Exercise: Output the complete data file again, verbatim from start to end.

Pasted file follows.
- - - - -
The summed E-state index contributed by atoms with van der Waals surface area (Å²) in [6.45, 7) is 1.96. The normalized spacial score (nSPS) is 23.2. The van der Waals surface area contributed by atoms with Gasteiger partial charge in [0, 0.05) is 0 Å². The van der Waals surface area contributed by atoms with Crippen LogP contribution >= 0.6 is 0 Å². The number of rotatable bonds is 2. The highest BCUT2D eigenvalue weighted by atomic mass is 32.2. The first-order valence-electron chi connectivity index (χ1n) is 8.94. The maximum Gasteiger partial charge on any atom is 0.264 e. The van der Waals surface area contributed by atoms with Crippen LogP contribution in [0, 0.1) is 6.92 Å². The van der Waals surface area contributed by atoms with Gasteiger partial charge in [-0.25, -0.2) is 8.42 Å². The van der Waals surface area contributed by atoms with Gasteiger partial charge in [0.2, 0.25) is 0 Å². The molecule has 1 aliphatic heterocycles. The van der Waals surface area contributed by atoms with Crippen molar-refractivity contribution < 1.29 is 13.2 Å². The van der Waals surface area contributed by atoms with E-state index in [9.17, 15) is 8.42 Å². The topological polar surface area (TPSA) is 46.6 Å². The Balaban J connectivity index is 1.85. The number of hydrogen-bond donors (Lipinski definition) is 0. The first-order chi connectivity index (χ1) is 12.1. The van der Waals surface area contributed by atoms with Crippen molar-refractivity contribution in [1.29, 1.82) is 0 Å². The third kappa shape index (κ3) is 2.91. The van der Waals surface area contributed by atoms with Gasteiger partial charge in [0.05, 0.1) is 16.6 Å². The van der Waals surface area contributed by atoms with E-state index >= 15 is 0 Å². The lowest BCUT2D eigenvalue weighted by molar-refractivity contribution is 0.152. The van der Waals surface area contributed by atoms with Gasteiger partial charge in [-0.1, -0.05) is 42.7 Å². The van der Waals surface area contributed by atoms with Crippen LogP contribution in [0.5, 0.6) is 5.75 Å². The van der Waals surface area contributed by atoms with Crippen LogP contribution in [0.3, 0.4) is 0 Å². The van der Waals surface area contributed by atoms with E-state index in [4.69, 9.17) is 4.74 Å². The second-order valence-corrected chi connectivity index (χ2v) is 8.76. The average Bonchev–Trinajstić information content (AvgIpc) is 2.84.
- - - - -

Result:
The summed E-state index contributed by atoms with van der Waals surface area (Å²) in [6.45, 7) is 1.96. The normalized spacial score (nSPS) is 23.2. The van der Waals surface area contributed by atoms with Gasteiger partial charge in [0, 0.05) is 0 Å². The van der Waals surface area contributed by atoms with Crippen LogP contribution >= 0.6 is 0 Å². The number of rotatable bonds is 2. The highest BCUT2D eigenvalue weighted by atomic mass is 32.2. The first-order valence-electron chi connectivity index (χ1n) is 8.94. The maximum Gasteiger partial charge on any atom is 0.264 e. The van der Waals surface area contributed by atoms with Crippen LogP contribution in [0, 0.1) is 6.92 Å². The van der Waals surface area contributed by atoms with Gasteiger partial charge in [-0.25, -0.2) is 8.42 Å². The van der Waals surface area contributed by atoms with Gasteiger partial charge in [0.2, 0.25) is 0 Å². The molecule has 1 aliphatic heterocycles. The van der Waals surface area contributed by atoms with Crippen molar-refractivity contribution < 1.29 is 13.2 Å². The van der Waals surface area contributed by atoms with E-state index in [9.17, 15) is 8.42 Å². The topological polar surface area (TPSA) is 46.6 Å². The Balaban J connectivity index is 1.85. The number of hydrogen-bond donors (Lipinski definition) is 0. The first-order chi connectivity index (χ1) is 12.1. The van der Waals surface area contributed by atoms with Crippen molar-refractivity contribution in [1.29, 1.82) is 0 Å². The third kappa shape index (κ3) is 2.91. The van der Waals surface area contributed by atoms with Gasteiger partial charge in [0.05, 0.1) is 16.6 Å². The van der Waals surface area contributed by atoms with E-state index >= 15 is 0 Å². The lowest BCUT2D eigenvalue weighted by molar-refractivity contribution is 0.152. The van der Waals surface area contributed by atoms with Gasteiger partial charge in [-0.1, -0.05) is 42.7 Å². The van der Waals surface area contributed by atoms with Crippen LogP contribution in [0.5, 0.6) is 5.75 Å². The van der Waals surface area contributed by atoms with Crippen LogP contribution in [0.3, 0.4) is 0 Å². The van der Waals surface area contributed by atoms with E-state index in [4.69, 9.17) is 4.74 Å². The second-order valence-corrected chi connectivity index (χ2v) is 8.76. The average Bonchev–Trinajstić information content (AvgIpc) is 2.84.